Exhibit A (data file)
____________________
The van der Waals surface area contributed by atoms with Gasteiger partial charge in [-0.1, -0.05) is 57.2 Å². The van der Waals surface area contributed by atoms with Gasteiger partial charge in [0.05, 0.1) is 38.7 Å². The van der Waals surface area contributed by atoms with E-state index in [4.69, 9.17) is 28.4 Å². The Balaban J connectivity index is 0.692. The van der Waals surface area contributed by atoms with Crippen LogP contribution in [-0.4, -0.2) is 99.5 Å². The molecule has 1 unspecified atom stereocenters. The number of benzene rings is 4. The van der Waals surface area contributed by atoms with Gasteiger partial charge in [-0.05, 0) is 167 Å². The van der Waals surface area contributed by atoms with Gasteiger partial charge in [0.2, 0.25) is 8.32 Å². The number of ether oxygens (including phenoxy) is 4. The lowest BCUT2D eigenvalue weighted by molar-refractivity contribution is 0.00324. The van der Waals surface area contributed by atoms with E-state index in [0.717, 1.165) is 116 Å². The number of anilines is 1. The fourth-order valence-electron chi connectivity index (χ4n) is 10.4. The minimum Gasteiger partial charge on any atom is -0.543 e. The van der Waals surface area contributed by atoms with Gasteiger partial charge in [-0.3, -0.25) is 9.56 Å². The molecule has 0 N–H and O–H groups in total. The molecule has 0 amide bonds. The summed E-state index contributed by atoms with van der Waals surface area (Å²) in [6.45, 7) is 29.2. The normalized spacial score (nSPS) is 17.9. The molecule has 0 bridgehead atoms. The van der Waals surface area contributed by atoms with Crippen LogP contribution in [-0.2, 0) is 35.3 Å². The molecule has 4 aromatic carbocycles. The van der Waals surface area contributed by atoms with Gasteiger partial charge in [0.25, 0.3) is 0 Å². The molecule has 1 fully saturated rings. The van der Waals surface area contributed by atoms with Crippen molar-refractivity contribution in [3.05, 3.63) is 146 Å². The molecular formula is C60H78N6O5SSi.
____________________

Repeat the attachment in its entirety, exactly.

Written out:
The van der Waals surface area contributed by atoms with Gasteiger partial charge in [-0.1, -0.05) is 57.2 Å². The van der Waals surface area contributed by atoms with Gasteiger partial charge in [0.05, 0.1) is 38.7 Å². The van der Waals surface area contributed by atoms with E-state index in [4.69, 9.17) is 28.4 Å². The Balaban J connectivity index is 0.692. The van der Waals surface area contributed by atoms with Crippen LogP contribution in [-0.4, -0.2) is 99.5 Å². The molecule has 1 unspecified atom stereocenters. The number of benzene rings is 4. The van der Waals surface area contributed by atoms with Gasteiger partial charge in [-0.05, 0) is 167 Å². The van der Waals surface area contributed by atoms with Gasteiger partial charge in [0.2, 0.25) is 8.32 Å². The number of ether oxygens (including phenoxy) is 4. The lowest BCUT2D eigenvalue weighted by molar-refractivity contribution is 0.00324. The van der Waals surface area contributed by atoms with E-state index in [0.717, 1.165) is 116 Å². The number of anilines is 1. The fourth-order valence-electron chi connectivity index (χ4n) is 10.4. The minimum Gasteiger partial charge on any atom is -0.543 e. The van der Waals surface area contributed by atoms with Gasteiger partial charge in [-0.3, -0.25) is 9.56 Å². The molecule has 0 N–H and O–H groups in total. The molecule has 0 amide bonds. The summed E-state index contributed by atoms with van der Waals surface area (Å²) in [6.45, 7) is 29.2. The normalized spacial score (nSPS) is 17.9. The molecule has 0 bridgehead atoms. The van der Waals surface area contributed by atoms with Crippen LogP contribution in [-0.2, 0) is 35.3 Å². The molecule has 4 aromatic carbocycles. The van der Waals surface area contributed by atoms with Gasteiger partial charge in [0.25, 0.3) is 0 Å². The molecule has 1 fully saturated rings. The van der Waals surface area contributed by atoms with Crippen molar-refractivity contribution in [3.05, 3.63) is 146 Å². The molecular formula is C60H78N6O5SSi.